Automated driving systems (ADSs) can be regarded as specific types of robots...
They act with different levels of autonomy based on input data from a multitude of sensors and have, as automated agents, an effect on their physical environment. Thus, we argue that ADSs are "robots on wheels". A good starting point for discussions on commonalities and distinctions between ADSs and robots are Asimov's laws  - three rules devised by Isaac Asimov (science fiction author) in 1942. The laws, quoted as being from the "Handbook of Robotics, 56th Edition, 2058" are:
- A robot may not injure a human being or, through inaction, allow a human being to come to harm.
- A robot must obey the orders given it by human beings except where such orders would conflict with the first Law.
- A robot must protect its own existence as long as such protection does not conflict with the first or second laws.
Differences between automated cars and traditional robots
The design of ADSs has much in common with the design of other robots typically investigated in human-robot interaction research. However, important differences exist.
One of the main differentiating characteristics between ADSs and traditional robots is, that humans who (co-)operate ADSs are sitting inside that vehicle instead of operating it from the outside.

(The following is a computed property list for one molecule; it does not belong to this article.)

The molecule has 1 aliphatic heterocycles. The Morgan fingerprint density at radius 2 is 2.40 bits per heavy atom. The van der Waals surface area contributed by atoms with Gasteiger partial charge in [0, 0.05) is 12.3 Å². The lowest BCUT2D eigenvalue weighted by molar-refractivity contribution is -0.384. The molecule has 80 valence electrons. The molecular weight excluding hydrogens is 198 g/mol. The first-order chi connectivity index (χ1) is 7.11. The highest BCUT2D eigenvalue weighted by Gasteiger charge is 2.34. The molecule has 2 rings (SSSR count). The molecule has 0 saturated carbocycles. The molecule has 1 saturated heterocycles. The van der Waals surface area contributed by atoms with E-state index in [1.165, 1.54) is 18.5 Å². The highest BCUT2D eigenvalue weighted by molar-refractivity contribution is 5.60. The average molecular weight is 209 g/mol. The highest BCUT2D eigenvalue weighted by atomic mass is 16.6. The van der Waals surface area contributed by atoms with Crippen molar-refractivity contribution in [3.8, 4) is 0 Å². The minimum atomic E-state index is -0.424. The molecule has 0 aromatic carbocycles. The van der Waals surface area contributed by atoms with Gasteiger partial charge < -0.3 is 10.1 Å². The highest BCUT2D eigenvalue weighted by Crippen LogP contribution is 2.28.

Secondly, when an ADS is carrying a passenger, the vehicle can no longer choose to violate rule 3 in order to uphold rule 1.
After all, if the vehicle crashes in order to save the life of someone outside the vehicle, it will possibly harm its passenger, thus automatically violating rule 1. Thus, we can see that in automated driving, there is no "right" choice to make in many situations when we apply only these rules. Therefore, findings and regulations in HRI need to be extended and thoroughly discussed to accommodate the design of ADSs. In other words, automated driving requires its specific decision-making models and rules to be developed and validated. On the way to build such complete models/rules, a number of problems with unclear solutions will show up. Meanwhile, there may also be existing HRI methods that can be adapted to solve intermittent problems. We believe that the knowledge exchange between HRI in traditional robotics and automated vehicles has a high potential and both communities can learn from each other. For example, in industrial HRI context, trust is a very important component. The same is true in automated driving. Approaches regarding factors that influence trustworthiness in technology and how to design for trust have been developed in both traditional HRI and automated driving communities. We will investigate and compare approaches among different types of HRI, with the goal to share, expand, and improve the knowledge regarding trust design. Another issue in both contexts is hand-over of control and locus of control. In both communities, these issues have been discussed intensely. Solutions of how to hand-over the control from an ADS to the driver and vice versa are also interesting from the human-robot interaction perspective...